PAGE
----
Much like Madlibs, this template can be used against any upcoming contingency versus the Suns, or anybody else.

    Just here to help.

  • 2 Brent // May 23, 2010 at 11:54 pm

    Great game – very much a starters' game. Both benches blew.

    One angle not getting discussed is how the longer the series goes, the better the Suns chances are going to be. If this can get to 2-2 – I love the Suns chances.

    Kobe got all kinds of rest and his knee drained before the series – now he is going to be playing 42+ minutes a game on an every other day schedule – and maybe that swelling comes back. Bynum is also struggling with his knee.

    One more note for Coach Gentry – tell FRYE if he does not get either a dunk or charge attacking the rim the first time he touches the ball in Game 4 – he is coming out! TIME TO MAN UP CHANNING!

    Alley-oop for FRYE the first possession he is in and I bet my next paycheck the 3's will start raining!

  • 3 thisgirlsballin // May 24, 2010 at 12:16 am

    Amar'e's a stud. Go suns

  • 4 asani // May 24, 2010 at 1:16 am

    Amare finally did what he was suppose to have been doing. The lakers have big men but not one of them are great defenders. Attack attack and more attack and nothing but good things will happen for the suns. You will eventually get the bigs in foul trouble and force kobe to go for self. The suns need to pay more attention to the way the lakers roam because they can have a zillion wide open shots if they swing the ball faster. Every time Amare got the ball on the block there were two to three lakers roaming. This should be one of the biggest things they work on in practice because it can turn into a lot of easy buckets. I don't want them leaving fisher open again like they did in game 3 because although he isn't a great player he is a big game shooter when left open. Lopez played great and the lakers don't respect his game so he can do it again. Keep Frye on the damn bench and play Earl Clark. Frye is so soft. He never drives and when he posted up fisher he couldn't even back him down. He is tissue soft

  • 5 Robin Lopez flashes polished offensive game, shows why his return means so much to Phoenix Suns| Valley of the Suns // May 24, 2010 at 1:48 am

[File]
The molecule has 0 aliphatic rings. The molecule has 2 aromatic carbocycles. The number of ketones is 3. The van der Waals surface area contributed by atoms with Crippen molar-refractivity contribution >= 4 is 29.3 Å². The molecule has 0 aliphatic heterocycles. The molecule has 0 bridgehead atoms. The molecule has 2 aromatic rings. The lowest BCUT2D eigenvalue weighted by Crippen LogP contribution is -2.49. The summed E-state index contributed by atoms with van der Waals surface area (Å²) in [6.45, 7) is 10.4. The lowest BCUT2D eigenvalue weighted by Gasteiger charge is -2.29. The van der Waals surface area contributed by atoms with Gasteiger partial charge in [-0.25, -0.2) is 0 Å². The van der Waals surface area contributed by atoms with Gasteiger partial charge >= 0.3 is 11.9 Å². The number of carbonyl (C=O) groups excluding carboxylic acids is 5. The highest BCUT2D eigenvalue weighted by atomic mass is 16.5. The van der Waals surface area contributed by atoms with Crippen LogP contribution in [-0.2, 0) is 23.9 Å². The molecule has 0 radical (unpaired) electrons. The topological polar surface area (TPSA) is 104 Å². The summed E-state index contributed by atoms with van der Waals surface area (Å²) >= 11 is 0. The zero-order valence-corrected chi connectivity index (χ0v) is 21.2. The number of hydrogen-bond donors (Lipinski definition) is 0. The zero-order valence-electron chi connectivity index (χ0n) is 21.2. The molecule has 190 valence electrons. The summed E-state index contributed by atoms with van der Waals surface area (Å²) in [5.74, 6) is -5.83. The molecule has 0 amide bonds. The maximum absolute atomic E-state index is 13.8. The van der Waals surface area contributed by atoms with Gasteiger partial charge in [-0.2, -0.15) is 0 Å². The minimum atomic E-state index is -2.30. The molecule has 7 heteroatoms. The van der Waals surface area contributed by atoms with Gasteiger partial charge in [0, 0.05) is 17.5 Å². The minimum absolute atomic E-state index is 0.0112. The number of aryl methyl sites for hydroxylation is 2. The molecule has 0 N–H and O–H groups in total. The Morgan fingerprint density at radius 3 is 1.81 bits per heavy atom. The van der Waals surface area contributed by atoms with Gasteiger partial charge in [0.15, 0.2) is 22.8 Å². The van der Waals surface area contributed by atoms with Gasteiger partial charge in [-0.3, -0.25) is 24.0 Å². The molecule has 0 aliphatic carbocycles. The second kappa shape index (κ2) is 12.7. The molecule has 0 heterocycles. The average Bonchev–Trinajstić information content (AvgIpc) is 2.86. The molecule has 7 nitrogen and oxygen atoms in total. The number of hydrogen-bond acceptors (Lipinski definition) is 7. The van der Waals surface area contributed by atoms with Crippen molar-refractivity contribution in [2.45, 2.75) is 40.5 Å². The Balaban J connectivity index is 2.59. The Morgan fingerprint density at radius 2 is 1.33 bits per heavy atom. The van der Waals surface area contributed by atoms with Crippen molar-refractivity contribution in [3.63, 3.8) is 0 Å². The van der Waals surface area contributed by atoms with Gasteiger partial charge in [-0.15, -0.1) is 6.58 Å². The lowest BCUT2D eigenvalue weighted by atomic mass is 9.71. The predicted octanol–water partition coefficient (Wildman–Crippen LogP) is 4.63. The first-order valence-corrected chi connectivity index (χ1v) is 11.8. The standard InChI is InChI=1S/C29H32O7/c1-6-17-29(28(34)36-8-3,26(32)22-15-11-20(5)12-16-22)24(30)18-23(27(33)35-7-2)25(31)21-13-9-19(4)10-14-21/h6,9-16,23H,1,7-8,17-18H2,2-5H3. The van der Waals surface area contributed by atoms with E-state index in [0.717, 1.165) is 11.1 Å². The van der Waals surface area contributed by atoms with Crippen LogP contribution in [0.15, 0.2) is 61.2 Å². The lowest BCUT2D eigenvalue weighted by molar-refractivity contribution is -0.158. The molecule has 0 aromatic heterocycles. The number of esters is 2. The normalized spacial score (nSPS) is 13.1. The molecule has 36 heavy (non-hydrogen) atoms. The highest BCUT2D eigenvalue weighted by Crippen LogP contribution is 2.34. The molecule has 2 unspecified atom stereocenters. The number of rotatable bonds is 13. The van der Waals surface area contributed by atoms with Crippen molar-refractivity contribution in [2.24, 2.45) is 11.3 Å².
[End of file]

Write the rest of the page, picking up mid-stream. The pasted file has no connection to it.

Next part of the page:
[...] ← Suns use a matchup zone, Amare’s signature game to win Game 3 against the Lakers [...]

  • 6 Vamsi // May 24, 2010 at 2:37 am

    frye will be the key in the series. Suns got lucky but they cant put pressure on their starters. jrich should be shooting the ball a lot more from beyond the arc and suns should start the first quarter aggressively if they want to win the series. I really hope that frye will come big in 4,5,6 and suns win in six….yeah im really optimistic :)

  • 7 thisgirlsballin // May 24, 2010 at 7:17 am

    like I said…
    http://stacktv.stack.com/video.aspx?videoID=26627202001_571

  • 8 LakeShowForLife // May 24, 2010 at 7:25 am

    So David Stern wanted you guys to win a game and add some excitement to a pathetically boring playoffs. No biggie. You guys won't see such a huge free-throw discrepancy anymore, I'll tell you that.

    Enjoy this win. Because it'll be the last one you'll get against us.

    We have bigger fish to fry.

  • 9 Robert // May 24, 2010 at 7:31 am

    Can we stick a fork in Channing? 1-21 in 3 games is beyond bad, at least Collins would play some defense and pass. I admire Gentry’s commitment to what got them here, but he is just shook right now and frankly hurting the team. At least for game 5, because he has not played well on the road all season.

  • 10 Mike Meez // May 24, 2010 at 9:02 am

    Thanks for that incisive commentary "LakeShowForLife." Listen, no one wants to hear Laker fans complain about officiating. And just a tip: you're not going to draw many fouls by shooting 32 3-pointers, not even the Lakers.

    If Suns win game 4, and I don't see why they can't, this is a brand new series with all the momentum for the Suns.

  • 11 Tony // May 24, 2010 at 9:30 am